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If you don’t have a customer touch plan, you’re not alone. We’ve run across quite a few small business owners who weren’t even familiar with the phrase—yet, a customer touch plan is one of the most effective marketing tools for small businesses.

Let’s start with a no-frills definition…

What Is a Customer Touch Plan?

“Touch points” are every contact you have with your customer, whether online, in person, on the phone, by direct mail, via email, on social media—or any other potential contact point. Every time your brand gets on prospect or customer radar, that’s a touch point.

A customer touch plan consists of the deliberate efforts you employ to create those touch points. To communicate with your customers, you create those moments—they’re opportunities to get your customer thinking about your brand, your products, or your company.

Your touch plan may include:

  • Distribution of digital, TV, or physical marketing materials and ads—this can include both content marketing and direct mail
  • Employee contact with customers (customer service, billing, sales, management, security, help desk, etc.)
  • Website visits, downloads or emails
  • Social media/promotion/shares

Opportunities for customer touch points come along frequently, but taking advantage of every possible opportunity can be both overkill and creepy. Your customer touch plan should be carefully crafted and designed to be personal, but not intrusive.
 
customer touch plan

Step 1: Gather Your Customer Data

You probably already have a wealth of customer data at your fingertips. Most people are connected by their email address to social media accounts that will yield location, birth date, age, gender, and other personal details. Other handy details include past purchases, reasons that customer has contacted your company, and what type of device they use to access your website.

Data-driven marketing is all the rage—and for good reason: it works. Therefore, your first step is to consolidate and organize your customer data. If you’re not using customer relationship management (CRM) or other project management software to manage your customer interactions, it’s time to adopt and adapt.

Step 2: Use Your Customer Data

With data in hand, you can decide when you want to contact your customer, plus the best channel to use to reach that customer with a personal message.

Data-Based Customer Touch Point Ideas:

  • Send a greeting or special offer on your customer’s birthday. If you really want to stand out, send them a present. What would get your attention more? A computer-generated birthday postcard or a product sample? If you don’t sell goods, how about something really unusual, like a small box of chocolates with a real card? Great customer service is about going the extra mile.
  • When a subscription is set to expire, treat it as a new sale. Send your potential repeat customer updated information, current offers, and whatever you would send to a new customer who is deciding to buy. Win their continued loyalty. Sadly, most companies take loyal customers for granted—but repeat customers are your hidden GOLDMINE.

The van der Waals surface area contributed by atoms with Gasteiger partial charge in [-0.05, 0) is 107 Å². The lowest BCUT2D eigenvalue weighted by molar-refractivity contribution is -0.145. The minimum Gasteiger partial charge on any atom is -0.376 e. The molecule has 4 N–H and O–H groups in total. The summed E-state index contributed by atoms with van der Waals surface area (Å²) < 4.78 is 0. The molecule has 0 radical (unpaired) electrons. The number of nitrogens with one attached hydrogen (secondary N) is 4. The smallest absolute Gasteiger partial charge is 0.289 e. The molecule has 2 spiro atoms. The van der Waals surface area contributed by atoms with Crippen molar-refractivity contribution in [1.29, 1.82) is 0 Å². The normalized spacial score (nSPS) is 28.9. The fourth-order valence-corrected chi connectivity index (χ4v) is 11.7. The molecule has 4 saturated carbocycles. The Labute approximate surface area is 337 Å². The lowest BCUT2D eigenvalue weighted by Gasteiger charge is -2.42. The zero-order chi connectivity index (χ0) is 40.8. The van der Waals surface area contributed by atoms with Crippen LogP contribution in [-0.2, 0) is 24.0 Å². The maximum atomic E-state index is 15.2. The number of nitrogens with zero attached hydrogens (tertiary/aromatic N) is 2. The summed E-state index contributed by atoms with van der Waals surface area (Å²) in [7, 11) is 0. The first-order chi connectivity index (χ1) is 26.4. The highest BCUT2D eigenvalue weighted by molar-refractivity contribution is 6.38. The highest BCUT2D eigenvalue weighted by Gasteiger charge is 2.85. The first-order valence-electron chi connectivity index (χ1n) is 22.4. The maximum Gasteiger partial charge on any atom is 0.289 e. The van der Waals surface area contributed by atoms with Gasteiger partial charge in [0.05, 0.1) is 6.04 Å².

• Location-based touches might include references to local sport teams or local events.

Step 3: Interact on Social Media

These days social media IS customer service, so be hyper-responsive, don’t skimp on the details, and don’t leave social media management to your inexperienced intern.

Your social media plan should include interactive content such as polls, surveys, and answers to comments. Document your social media engagement (here’s where that CRM comes in handy again) and look for the types of engagement your customers best respond to.

Step 4: Follow-up

When should you follow up? Almost every single time: whether it’s new sales, customer service issues, mailings, surveys, or social media. The goal is to ensure your customers are satisfied with your response. Put an internal process in place to ensure every interaction receives a prompt and thoughtful follow-up. Be sure to take notes so everyone in your organization knows each customer’s current status.

………

Your main objective: Build a customer touch plan strategy.

After you’ve explored all these steps in-depth, go back to square one and create a customer touch plan strategy that incorporates all of these elements, but be sure it’s tailored to your business and to your customers. Keep your strategy flexible—you’re going to be adjusting it over time based on what works…and what doesn’t work.

Over time, as you craft a more refined customer touch plan strategy, you’ll be loading your CRM with great information you can use to better understand your customers, which will also help you craft a more targeted marketing plan. As your customer data becomes more refined and personal, you’ll be able to confidently reduce your random marketing efforts and send only highly targeted campaigns. The goal of an effective customer touch plan is to make your customers feel appreciated, not hammered with spam.

Questions? Let us know in the comments!
 

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